Beyond Cryptocurrency: Pushing Digital Frontiers with Blockchain

Insights Into How Blockchain Technology is Changing Our Future

If you ask 10 different people what blockchain is, you might get 10 different answers, and at least a few blank stares. Many people have heard of Bitcoin, the cryptocurrency that’s been in the news for it’s rising values, and spurring the creation of various other (legitimate or not) digital coins.

Digital currencies are only the beginning of a flood of potential uses for the new technology. Applications built on blockchain technology can provide greater trust, security, and efficiency for many organizations.

How Does Blockchain Work?

The technology underlying blockchain is a bulletproof record keeping system. A blockchain acts as a ledger to record transactions, which are time stamped and stored in “blocks” on an ever-growing “chain.”

Transactions on the blockchain can be automated, replacing middlemen with software. Without the need for an intermediary, costs can be reduced and transactions are faster and more efficient.

No single party controls the data or information on the blockchain, as the records are stored on a distributed database, rather than with a central authority. This distributed nature makes it nearly impossible to tamper with records, providing greater security and ensuring authenticity.

For example, imagine there’s one building in a town that holds all of the town’s gold (data). A thief would only have to break into this one building to steal everything.

This is essentially the current situation, where all data is stored in a central location. Hacks into large company and government databases continue to expose this weakness.

In a blockchain, the gold (data) is distributed — so if someone wants to steal it, they would have to break into every house in town. On top of that, new houses are being built every 10 minutes, and it quickly becomes impossible for a thief to break into all the houses in town and keep up with the new ones that spring up.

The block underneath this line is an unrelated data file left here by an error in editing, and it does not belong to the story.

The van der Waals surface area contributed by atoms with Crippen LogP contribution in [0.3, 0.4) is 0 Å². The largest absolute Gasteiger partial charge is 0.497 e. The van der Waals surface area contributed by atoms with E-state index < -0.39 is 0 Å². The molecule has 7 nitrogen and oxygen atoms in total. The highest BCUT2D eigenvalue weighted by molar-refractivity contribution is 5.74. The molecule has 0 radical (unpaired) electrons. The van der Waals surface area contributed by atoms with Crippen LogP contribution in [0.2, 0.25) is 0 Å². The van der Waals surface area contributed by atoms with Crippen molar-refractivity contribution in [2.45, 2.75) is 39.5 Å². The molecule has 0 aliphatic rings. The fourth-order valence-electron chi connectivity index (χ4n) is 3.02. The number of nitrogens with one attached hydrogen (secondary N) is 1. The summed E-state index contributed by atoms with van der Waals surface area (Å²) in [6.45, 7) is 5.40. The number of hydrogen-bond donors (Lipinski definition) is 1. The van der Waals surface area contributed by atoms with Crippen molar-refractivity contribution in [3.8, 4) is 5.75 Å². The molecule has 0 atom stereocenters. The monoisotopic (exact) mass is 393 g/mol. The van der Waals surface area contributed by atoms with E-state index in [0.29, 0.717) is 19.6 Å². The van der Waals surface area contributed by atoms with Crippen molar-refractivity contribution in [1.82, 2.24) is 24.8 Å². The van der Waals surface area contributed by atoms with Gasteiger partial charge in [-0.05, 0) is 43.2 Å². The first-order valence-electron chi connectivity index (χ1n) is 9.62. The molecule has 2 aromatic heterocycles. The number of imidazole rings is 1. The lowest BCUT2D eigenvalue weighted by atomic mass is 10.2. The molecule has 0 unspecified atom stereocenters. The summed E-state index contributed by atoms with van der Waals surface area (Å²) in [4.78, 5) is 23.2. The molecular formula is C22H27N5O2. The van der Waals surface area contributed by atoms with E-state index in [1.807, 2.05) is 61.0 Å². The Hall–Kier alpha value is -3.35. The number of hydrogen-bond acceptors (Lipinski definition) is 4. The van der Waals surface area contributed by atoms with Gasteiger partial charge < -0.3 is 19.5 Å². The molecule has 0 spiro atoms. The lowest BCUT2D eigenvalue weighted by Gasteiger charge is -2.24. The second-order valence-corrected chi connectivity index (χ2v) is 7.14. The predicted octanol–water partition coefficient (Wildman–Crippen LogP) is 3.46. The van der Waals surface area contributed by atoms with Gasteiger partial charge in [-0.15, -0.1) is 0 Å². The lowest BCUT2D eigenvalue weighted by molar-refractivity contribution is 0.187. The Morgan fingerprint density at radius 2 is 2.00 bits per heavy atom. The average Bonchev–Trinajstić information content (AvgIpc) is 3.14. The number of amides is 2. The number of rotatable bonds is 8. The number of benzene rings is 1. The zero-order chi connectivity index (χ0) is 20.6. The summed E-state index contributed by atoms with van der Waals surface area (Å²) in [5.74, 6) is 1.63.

Image for post
Image for post

The power of blockchain technology relies on a few key principles:

Distributed and decentralized database — databases on the blockchain are harder to corrupt (none have been hacked yet) and highly resistant to outages or manipulation, since there’s no single source.

Peer-to-peer transactions — the blockchain acts as a trust layer for the internet, and value can be stored in escrow on the blockchain, allowing individuals to trade without an intermediary. People can also transact anonymously, providing greater privacy.

Transparency of transactions — every transaction is recorded to the blockchain, making them easy to verify. For organizations with sensitive data, permissioned blockchains allow for privacy in transactions while still providing other benefits of blockchain.

Security — Much of the value of blockchain lies in improved security. Information has traditionally been stored in silos — blockchain takes all that data and decentralizes it.

Blockchain Beyond Bitcoin

Blockchain tech today is often compared to the internet in the early 1990s. While the internet transformed how we share information and connect, blockchain is still in the earliest stages of transforming how we exchange value and who we trust.